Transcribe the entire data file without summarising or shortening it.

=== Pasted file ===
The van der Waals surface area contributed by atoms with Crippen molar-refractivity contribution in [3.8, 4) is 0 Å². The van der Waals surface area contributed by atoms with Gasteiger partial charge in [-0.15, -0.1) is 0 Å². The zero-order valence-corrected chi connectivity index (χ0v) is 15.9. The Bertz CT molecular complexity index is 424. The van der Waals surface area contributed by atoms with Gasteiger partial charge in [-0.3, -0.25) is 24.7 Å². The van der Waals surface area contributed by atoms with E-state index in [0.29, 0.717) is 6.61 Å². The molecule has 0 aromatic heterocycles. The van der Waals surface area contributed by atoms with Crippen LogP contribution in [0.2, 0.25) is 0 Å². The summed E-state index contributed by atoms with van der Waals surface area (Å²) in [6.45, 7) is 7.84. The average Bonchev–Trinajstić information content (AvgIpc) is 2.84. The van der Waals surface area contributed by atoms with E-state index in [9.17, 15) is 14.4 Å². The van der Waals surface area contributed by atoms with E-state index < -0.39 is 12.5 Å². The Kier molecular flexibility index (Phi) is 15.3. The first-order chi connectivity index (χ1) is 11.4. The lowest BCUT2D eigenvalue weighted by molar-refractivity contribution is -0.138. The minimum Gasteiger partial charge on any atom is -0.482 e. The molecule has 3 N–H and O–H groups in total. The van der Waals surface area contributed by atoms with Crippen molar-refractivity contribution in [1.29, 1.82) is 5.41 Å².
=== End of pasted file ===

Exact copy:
The van der Waals surface area contributed by atoms with Crippen molar-refractivity contribution in [3.8, 4) is 0 Å². The van der Waals surface area contributed by atoms with Gasteiger partial charge in [-0.15, -0.1) is 0 Å². The zero-order valence-corrected chi connectivity index (χ0v) is 15.9. The Bertz CT molecular complexity index is 424. The van der Waals surface area contributed by atoms with Gasteiger partial charge in [-0.3, -0.25) is 24.7 Å². The van der Waals surface area contributed by atoms with E-state index in [0.29, 0.717) is 6.61 Å². The molecule has 0 aromatic heterocycles. The van der Waals surface area contributed by atoms with Crippen LogP contribution in [0.2, 0.25) is 0 Å². The summed E-state index contributed by atoms with van der Waals surface area (Å²) in [6.45, 7) is 7.84. The average Bonchev–Trinajstić information content (AvgIpc) is 2.84. The van der Waals surface area contributed by atoms with E-state index in [9.17, 15) is 14.4 Å². The van der Waals surface area contributed by atoms with E-state index < -0.39 is 12.5 Å². The Kier molecular flexibility index (Phi) is 15.3. The first-order chi connectivity index (χ1) is 11.4. The lowest BCUT2D eigenvalue weighted by molar-refractivity contribution is -0.138. The minimum Gasteiger partial charge on any atom is -0.482 e. The molecule has 3 N–H and O–H groups in total. The van der Waals surface area contributed by atoms with Crippen molar-refractivity contribution in [1.29, 1.82) is 5.41 Å².